Yesterday CNN hosted the latest Republican Presidential Debate and the final one for 2015.

To all accounts, it was a pretty good debate and CNN moderators, led by Wolf Blitzer, did a pretty good job.

I see it differently.

For the sake of fair disclosure, two points about me first:

  • I have a very dim view, intense dislike, of CNN in general and Wolf Blitzer, in particular. I find them slimy. Biased—very biased—but in a dishonest, underhand manner. Blitzer is the master of showing intense bias via timing, underhand comments, slanting of questions, and other small things which, together, create an impression WITHOUT the viewer even noticing that he/she is led to a specific, biased view by the moderator.
  • Marco Rubio had a less than impressive night yesterday. Most pundits think he had a reasonable night; I do not think so. I try very much to be objective, but I cannot rule out the possibility that because I support Rubio I may be oversensitive to his “fortunes.”

So, here are some undisputed facts about the debate yesterday:

  • Trump and Cruz were expected to go after each other and the moderators made a faint effort (one question to each) to get those two to do it. They did not. Before the debate started, CNN showed what was happening back stage and it showed that Trump and Cruz came late to the lineup, and together. As soon as I saw that, I suspected that the two of them had a few seconds confab and decided to not attack each other. I was right.
  • The moderators did everything possible—with much intensity (many questions)—to get Cruz and Rubio to attack each other, and they succeeded. Contrary to what some pundits are saying, it was Cruz, egged on by the questions from the moderators, who started the attacks and Rubio who reacted. Look for yourself and see.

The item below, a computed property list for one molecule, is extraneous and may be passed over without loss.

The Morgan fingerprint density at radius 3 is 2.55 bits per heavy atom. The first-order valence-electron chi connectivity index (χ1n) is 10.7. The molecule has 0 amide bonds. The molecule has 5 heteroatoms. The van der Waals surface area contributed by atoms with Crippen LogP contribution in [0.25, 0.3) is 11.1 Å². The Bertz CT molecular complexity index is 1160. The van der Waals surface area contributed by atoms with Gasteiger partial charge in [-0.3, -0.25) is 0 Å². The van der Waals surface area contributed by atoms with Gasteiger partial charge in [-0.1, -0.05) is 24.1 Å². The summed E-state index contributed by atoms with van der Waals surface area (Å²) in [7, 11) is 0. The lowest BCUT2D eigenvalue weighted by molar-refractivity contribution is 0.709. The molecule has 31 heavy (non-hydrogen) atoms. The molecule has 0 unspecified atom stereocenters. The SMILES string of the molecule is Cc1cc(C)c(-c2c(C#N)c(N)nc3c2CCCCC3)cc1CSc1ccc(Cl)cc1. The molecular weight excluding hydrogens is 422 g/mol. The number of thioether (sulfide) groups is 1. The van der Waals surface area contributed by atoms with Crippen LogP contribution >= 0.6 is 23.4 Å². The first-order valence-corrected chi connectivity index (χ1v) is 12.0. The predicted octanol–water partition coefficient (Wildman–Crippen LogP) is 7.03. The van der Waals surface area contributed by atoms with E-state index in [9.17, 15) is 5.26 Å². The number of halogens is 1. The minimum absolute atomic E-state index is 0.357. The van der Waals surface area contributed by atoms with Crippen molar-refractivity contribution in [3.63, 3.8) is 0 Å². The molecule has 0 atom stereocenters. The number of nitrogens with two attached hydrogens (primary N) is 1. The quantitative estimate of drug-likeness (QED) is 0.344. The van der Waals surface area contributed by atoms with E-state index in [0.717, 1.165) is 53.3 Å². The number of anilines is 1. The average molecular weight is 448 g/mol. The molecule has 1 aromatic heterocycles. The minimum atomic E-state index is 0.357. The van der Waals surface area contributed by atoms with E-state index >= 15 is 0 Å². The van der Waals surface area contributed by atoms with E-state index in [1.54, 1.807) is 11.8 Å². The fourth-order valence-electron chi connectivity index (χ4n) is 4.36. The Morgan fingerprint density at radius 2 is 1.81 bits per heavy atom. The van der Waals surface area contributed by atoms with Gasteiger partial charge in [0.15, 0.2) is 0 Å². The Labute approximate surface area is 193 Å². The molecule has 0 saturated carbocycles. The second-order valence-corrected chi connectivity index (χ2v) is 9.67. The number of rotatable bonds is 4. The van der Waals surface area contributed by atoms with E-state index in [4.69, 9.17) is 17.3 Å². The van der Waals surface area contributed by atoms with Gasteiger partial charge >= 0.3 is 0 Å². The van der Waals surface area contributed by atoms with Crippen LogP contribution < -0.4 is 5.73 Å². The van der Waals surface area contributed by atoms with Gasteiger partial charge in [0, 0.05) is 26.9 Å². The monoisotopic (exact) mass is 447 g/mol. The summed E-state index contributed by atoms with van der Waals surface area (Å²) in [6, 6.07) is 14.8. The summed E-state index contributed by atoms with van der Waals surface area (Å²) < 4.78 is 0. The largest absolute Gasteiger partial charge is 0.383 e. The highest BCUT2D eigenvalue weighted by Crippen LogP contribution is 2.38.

I believe that CNN treated Rubio unfairly that they are biased against him. It was all in the sum total of very small, but numerous, things. As an example:

  • He was asked tough questions in areas that are not his strength.
  • He was able to speak/respond in areas that are his strength, but his time was limited, in general.
  • The moderators cut short audience applause in his favor (but not applause for others).
  • Moderators allowed Cruz or Paul to have the last word every time in the tit for tat type exchanges with Rubio when, according to the rules, he was supposed to be allowed to respond after he was attacked by name.

If you think that I am wrong and that I am oversensitive, please explain how the pre- and post-debate panel of commentators assembled by CNN came to include a Cruz ex-national campaign spokeswoman? She was obviously, and effectively, very much pre-Cruz and anti-Rubio. Knowing that they are planning a line of questions that will likely result in these two going after each other—why would they give Cruz such an advantage in the pre/post-debate? Why not have someone from the Rubio campaign too? Even if it is an ex-person who is clearly in favor of his ex-boss? And if there is any doubt in your mind that this was a planned and anti-Rubio move, please explain to me why they also had an ex-Trump person on the panel? So, of the three main protagonists, TWO were represented. Rubio was not.

This raises the question, why? What is CNN’s motive to knock Rubio down? The simple answer is that, on all accounts—and clearly in the polls—the most dangerous Republican from Hillary Clinton’s point of view is Marco Rubio. He is the one that the Hillary campaign fears most and the only one that, based on polls, clearly beats her.

I do not know if the CNN team planned it and overtly discussed it amongst themselves. They do not need to. They are all in the Clinton camp and instinctively know what to do to bolster her chances.